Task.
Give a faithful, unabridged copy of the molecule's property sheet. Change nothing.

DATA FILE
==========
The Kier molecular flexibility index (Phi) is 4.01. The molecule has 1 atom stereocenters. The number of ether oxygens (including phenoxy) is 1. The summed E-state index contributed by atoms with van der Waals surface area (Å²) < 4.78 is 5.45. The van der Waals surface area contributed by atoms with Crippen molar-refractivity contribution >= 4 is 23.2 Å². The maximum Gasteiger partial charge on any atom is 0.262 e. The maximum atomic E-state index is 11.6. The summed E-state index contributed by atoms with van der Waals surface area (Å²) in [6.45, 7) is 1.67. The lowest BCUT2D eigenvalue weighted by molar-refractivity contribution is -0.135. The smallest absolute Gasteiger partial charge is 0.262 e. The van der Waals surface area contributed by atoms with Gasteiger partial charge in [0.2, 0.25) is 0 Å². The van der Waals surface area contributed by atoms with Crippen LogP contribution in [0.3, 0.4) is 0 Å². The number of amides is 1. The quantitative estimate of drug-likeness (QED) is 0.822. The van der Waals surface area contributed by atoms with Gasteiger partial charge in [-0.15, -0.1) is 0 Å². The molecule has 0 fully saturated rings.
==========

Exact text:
The Kier molecular flexibility index (Phi) is 4.01. The molecule has 1 atom stereocenters. The number of ether oxygens (including phenoxy) is 1. The summed E-state index contributed by atoms with van der Waals surface area (Å²) < 4.78 is 5.45. The van der Waals surface area contributed by atoms with Crippen molar-refractivity contribution >= 4 is 23.2 Å². The maximum Gasteiger partial charge on any atom is 0.262 e. The maximum atomic E-state index is 11.6. The summed E-state index contributed by atoms with van der Waals surface area (Å²) in [6.45, 7) is 1.67. The lowest BCUT2D eigenvalue weighted by molar-refractivity contribution is -0.135. The smallest absolute Gasteiger partial charge is 0.262 e. The van der Waals surface area contributed by atoms with Gasteiger partial charge in [0.2, 0.25) is 0 Å². The van der Waals surface area contributed by atoms with Crippen LogP contribution in [0.3, 0.4) is 0 Å². The number of amides is 1. The quantitative estimate of drug-likeness (QED) is 0.822. The van der Waals surface area contributed by atoms with Gasteiger partial charge in [-0.15, -0.1) is 0 Å². The molecule has 0 fully saturated rings.